Tuesday, November 26, 2019

Blue striped linen swing-y shirt dress

I just can't get enough of shirt dresses this fall. They are all variations based on the Kalle Shirt Dress pattern. 

The inspiration for this one was the Ace and Jig.

I would LOOOVE to get some gorgeous hand-loomed textiles like the ones Ace and Jig are famous for... but the best I could come up with was this lovely stripe from Fabrics-store.com. It is a soft, smooth yarn-dye linen, and the stripes are actually blue and black but the overall effect is a wide stripe. 

One of the things I love about the inspiration dress is how full and swing-y it is. I started with the Kalle shirt dress pattern, but I made quite a few changes. 

I added about 3 inches to each of the fronts to create pleats, and added an extra inch or so to the pleats in the back. I also added an inch or two to the back band, and extra to the side panels. I extended the back yoke 1.5 inches so that it would wrap around to the front, and removed a corresponding 1.5 inches from the front panels. 

I decided to stick with the inspiration and use a non-kimono sleeve, so I pulled out my Liesl Classic Shirt and borrowed the armhole and sleeve. I took out all of the taper to the sleeve and made it 3/4 length, cut on the cross grain so that the stripe would be horizontal. I finished it with a wide hem. 

To made the side panels made the front 3 inches narrower, and did the same to the back. I used those 6 inches to make the side panels, adding seam allowances and cutting on the cross grain. I made side seam pockets in the seam between the front panel and the side panel. 

I made the Kalle hidden button placket. The inspiration has a popover placket, but I like the versatility of the full placket... maybe I'll wear it as a duster jacket sometimes. 

The length of the dress was determined by the amount of fabric I had... with my 3 yards, this is the maximum length that I could manage. I went with a totally straight hem, finished with bias tape. The inspiration dress is longer, but I think this length will get more wear in my wardrobe.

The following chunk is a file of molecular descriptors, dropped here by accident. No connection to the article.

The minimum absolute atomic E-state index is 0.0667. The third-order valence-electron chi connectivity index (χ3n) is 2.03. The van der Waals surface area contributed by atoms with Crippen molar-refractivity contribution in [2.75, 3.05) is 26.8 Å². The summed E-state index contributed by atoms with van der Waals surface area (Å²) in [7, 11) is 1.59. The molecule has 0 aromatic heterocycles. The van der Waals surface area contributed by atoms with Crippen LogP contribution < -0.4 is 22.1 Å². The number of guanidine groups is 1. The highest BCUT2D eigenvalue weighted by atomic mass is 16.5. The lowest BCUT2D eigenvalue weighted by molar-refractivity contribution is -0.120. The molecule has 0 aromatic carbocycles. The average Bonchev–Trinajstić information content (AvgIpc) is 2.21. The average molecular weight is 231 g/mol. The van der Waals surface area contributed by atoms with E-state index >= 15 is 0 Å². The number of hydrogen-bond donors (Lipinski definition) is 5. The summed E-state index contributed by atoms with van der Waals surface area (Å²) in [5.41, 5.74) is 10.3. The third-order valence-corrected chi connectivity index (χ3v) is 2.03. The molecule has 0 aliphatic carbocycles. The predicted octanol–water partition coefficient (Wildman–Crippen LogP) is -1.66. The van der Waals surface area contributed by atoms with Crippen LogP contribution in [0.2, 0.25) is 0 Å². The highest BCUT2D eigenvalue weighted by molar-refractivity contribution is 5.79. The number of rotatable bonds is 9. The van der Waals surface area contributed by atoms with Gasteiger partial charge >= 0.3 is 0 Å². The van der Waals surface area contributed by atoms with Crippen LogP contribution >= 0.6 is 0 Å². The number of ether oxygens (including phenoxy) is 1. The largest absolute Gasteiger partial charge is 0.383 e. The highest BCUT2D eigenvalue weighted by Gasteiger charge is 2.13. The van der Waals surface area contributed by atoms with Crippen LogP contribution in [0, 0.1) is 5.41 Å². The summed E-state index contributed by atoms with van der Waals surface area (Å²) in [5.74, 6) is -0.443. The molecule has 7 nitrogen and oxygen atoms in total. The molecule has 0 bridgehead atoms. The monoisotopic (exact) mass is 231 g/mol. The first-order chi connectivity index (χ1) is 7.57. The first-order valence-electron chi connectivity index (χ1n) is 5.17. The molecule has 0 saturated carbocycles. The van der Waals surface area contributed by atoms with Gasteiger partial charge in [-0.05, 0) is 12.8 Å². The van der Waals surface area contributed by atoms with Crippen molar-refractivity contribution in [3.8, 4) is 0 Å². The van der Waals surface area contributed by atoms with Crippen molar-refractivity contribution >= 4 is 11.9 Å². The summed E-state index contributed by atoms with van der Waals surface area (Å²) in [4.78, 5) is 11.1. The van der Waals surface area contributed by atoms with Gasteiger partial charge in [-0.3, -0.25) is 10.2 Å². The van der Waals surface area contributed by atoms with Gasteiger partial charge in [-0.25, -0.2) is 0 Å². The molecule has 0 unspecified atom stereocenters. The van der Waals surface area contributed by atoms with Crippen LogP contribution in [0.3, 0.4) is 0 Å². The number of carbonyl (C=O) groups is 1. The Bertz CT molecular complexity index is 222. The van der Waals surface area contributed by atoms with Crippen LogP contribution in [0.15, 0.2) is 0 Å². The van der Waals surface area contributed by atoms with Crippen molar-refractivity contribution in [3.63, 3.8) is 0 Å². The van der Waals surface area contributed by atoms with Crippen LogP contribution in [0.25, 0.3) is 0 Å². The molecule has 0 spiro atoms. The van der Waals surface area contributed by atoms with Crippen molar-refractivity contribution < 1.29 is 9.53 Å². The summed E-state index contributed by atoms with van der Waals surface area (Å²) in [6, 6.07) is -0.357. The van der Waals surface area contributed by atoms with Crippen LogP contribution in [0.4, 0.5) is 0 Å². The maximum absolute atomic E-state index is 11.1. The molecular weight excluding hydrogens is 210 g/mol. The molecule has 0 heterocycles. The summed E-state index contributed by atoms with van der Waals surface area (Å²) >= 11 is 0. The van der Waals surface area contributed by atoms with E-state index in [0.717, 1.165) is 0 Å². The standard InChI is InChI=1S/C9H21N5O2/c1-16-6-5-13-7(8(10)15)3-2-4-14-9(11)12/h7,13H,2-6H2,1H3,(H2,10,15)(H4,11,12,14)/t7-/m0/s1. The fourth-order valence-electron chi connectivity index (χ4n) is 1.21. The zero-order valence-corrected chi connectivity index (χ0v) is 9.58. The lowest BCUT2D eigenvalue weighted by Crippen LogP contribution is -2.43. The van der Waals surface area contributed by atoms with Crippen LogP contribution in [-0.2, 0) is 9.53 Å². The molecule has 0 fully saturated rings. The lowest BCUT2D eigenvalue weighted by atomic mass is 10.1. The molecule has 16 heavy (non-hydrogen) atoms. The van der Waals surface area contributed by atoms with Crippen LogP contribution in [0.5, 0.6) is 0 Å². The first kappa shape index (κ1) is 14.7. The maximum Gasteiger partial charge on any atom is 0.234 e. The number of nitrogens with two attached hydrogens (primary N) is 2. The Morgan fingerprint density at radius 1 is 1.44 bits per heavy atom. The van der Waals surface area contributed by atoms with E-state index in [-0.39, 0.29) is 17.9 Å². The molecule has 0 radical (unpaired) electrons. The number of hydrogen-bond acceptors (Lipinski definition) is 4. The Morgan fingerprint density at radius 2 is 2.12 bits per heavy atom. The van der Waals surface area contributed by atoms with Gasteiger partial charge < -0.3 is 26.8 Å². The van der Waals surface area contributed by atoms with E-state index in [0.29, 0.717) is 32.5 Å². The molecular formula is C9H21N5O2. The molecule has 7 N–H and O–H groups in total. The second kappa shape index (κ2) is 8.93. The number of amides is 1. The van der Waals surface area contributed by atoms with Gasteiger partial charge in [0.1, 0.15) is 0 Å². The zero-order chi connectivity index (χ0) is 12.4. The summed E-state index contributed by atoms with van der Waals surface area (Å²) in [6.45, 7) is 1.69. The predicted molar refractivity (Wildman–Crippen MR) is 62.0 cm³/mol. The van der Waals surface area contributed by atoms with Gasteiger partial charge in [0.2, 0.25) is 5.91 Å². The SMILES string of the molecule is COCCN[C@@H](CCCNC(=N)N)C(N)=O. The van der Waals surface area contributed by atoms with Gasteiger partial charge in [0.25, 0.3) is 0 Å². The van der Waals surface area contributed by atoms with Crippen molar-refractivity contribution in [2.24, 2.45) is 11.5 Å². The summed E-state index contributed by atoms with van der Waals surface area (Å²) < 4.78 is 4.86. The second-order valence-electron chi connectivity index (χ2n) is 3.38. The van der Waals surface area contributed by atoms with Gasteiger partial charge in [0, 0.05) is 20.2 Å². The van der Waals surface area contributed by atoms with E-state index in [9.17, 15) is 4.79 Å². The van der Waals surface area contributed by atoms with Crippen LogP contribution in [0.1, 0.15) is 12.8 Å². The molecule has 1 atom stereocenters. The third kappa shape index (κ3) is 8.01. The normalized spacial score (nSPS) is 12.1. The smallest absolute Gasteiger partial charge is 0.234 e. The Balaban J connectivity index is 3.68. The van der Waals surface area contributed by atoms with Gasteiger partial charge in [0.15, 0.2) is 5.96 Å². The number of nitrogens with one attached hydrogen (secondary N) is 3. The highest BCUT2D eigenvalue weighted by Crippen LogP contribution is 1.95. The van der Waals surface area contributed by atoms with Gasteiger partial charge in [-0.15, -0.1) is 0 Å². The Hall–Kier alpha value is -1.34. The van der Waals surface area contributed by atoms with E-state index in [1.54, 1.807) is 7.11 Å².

The inside is completely finished with french seams. 

The "proper" way to make all of these changes to the pattern would be to trace them out and make new pattern pieces. However, lately I've taken to making changes right on the fabric while cutting, folding the pattern pieces or measuring and marking on the fabric with tailors' chalk. It is quicker and allows me to be spontaneous. 

Of course sometimes I make mistakes, but most mistakes can be fixed with an extra seam or two. For example, I totally forgot I wanted to add a pleat to the front of the dress when I was cutting the front panels. So I cut the front panels vertically where I wanted the pleat to be, and added in a 3 inch strip of fabric. I french seamed both sides of the added strips. You can hardly tell the pleats are seamed in, stripes are so forgiving. 

With all this ease, I definitely needed a belt. I cut 3 inch wide bias strips from my scraps and seamed them together until I had enough for a belt. I folded the long bias strip the long way, wrong sides together, sewed a narrow seam, then turned the tube. I finished the ends by tucking them in and sewing, then tied a little knot just for fun. 

It is swishy and fun to wear! I think it will end up in high rotation for as long as my shirt-dress obsession continues. 

Tuesday, November 19, 2019

What Workout Dreams are Made Of, or the Jalie Anne-Marie 3463

I decided this summer that the workout top situation was becoming sort of desperate. My stash of pre-sewing workout wear had been quite large, but it's been over 10 years since I stopped buying clothes, and even the best of workout wear wears out.